IMO's MEPC to set GHG reduction roadmap

OCTOBER 29, 2016 — IMO says that an important milestone on the road to controlling greenhouse gas emissions from international shipping was achieved by requirements adopted at last week's meeting of its Marine Environment Protection Committee (MEPC) in London.

Under the new requirements, ships of 5,000 gross tonnage and above will have to collect consumption data for each type of fuel they use, as well as other, additional, specified data. These ships account for approximately 85% of CO2 emissions from international shipping.

The new mandatory data collection system is the first step in a three-step approach in which analysis of the data collected would provide the basis for an objective, transparent and inclusive policy debate in the MEPC.

The MEPC also approved a roadmap (2017 through to 2023) for developing a "Comprehensive IMO strategy on reduction of GHG emissions from ships" that foresees adoption of an initial GHG strategy in 2018.

It contains a list of activities, including further IMO GHG studies, with relevant timelines and provides for alignment of those new activities with the ongoing work by the MEPC on the three-step approach to ship energy efficiency improvements mentioned above. This alignment provides a way forward to the adoption of a revised strategy in 2023 to include short-, mid-, and long-term further measures.

Under the roadmap, and to provide long-term vision for the shipping sector, the MEPC has to address a number of important questions, such as what role should the international shipping sector have in supporting the goals of the Paris Agreement.

The Committee also agreed to hold an intersessional working group meeting on reduction of GHG emissions from ships. It is planned that the first intersessional meeting (subject to approval by the IMO Council) would be held back-to-back with MEPC 71, which is scheduled to meet in mid-2017.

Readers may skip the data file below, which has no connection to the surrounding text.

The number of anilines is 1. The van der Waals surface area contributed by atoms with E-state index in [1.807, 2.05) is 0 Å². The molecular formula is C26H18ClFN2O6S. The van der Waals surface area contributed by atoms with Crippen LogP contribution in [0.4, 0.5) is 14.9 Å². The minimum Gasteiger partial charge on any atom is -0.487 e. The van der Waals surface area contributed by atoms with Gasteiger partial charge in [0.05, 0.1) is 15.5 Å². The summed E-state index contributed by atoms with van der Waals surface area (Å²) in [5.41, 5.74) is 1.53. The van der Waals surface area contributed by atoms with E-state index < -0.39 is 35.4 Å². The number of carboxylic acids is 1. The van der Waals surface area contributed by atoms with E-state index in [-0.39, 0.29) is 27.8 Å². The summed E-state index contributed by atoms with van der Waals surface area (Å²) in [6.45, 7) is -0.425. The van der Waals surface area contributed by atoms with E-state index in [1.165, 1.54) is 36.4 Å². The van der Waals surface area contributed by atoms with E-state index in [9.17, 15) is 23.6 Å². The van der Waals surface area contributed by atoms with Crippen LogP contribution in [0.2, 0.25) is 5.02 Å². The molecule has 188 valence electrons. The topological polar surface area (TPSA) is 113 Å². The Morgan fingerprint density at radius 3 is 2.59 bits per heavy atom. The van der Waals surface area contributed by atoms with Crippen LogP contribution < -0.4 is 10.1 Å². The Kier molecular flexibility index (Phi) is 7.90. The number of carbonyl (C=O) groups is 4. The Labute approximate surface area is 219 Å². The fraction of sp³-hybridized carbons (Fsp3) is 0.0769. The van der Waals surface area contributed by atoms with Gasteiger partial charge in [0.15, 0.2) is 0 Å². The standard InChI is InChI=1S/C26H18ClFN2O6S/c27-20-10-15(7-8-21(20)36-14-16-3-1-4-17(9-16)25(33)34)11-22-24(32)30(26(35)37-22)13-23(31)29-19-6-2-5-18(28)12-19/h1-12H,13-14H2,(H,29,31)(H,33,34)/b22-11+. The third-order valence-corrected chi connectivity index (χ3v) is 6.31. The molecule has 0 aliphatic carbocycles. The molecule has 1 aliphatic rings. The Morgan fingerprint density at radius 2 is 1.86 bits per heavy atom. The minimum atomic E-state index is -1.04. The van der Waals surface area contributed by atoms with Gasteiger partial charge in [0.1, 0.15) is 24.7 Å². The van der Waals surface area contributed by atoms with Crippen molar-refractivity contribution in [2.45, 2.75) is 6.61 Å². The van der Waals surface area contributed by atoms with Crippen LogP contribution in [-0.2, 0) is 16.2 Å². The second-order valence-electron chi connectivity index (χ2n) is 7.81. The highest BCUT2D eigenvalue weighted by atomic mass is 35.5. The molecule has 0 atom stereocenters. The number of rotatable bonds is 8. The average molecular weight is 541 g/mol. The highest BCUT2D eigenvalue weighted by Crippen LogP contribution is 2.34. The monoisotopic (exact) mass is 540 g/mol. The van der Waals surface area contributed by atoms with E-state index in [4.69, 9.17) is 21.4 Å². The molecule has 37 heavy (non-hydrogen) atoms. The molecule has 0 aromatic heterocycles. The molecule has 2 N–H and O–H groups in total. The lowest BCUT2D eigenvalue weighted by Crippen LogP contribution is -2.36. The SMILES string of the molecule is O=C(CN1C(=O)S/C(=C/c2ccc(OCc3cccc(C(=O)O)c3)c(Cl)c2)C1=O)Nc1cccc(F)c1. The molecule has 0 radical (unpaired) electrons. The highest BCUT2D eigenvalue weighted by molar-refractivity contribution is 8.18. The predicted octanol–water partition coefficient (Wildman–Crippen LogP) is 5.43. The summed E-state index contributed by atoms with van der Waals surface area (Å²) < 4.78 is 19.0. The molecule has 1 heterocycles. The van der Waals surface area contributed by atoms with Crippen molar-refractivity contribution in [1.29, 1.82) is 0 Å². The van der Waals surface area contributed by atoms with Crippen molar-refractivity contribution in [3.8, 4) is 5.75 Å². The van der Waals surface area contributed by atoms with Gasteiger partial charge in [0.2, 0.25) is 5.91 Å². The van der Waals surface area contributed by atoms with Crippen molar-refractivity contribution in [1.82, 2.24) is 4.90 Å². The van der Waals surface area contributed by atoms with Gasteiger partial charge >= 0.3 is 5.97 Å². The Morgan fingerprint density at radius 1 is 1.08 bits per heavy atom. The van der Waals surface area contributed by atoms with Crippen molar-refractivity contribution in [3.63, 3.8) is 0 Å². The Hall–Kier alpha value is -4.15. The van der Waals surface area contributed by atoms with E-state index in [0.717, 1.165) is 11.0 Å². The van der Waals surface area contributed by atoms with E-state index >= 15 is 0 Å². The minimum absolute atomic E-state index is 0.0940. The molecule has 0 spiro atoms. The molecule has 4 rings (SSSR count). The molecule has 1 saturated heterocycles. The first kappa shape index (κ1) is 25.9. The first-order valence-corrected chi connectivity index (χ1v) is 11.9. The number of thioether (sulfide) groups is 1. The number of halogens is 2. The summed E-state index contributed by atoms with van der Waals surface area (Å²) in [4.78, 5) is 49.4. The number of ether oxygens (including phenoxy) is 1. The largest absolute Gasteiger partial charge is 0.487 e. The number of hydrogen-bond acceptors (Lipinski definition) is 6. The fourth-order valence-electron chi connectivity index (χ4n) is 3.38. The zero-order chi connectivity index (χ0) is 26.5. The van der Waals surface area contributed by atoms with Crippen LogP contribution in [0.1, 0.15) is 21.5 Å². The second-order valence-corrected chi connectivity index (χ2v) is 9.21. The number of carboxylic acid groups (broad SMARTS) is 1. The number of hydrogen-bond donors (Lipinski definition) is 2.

The MEPC adopted the mandatory requirements as amendments to chapter 4 of annex VI of the International Convention for the Prevention of Pollution from Ships (MARPOL). They are expected to enter into force on March 1, 2018, under the tacit acceptance procedure. They add new Regulation 22A on Collection and reporting of ship fuel consumption data and new appendices covering Information to be submitted to the IMO Ship Fuel Consumption Database and form of the Statement of Compliance, which would be issued to the ship once the relevant data had been reported. Other regulations are amended to cater for the new requirement, including those related to certificates, surveys and port State control.

"IMO will inform the next Conference of the Parties to the United Nations Framework Convention on Climate Change, which is to meet in Marrakech, Morocco, next month, on the tangible progress made, proving to the world that IMO continues to lead in delivering on the reduction of greenhouse gas emissions from international shipping,"
said IMO Secretary-General Kitack Lim. "The data collection system will equip IMO with concrete data to help it make the right decisions, as well as enhancing its credentials as the best placed and competent forum for regulating international shipping."

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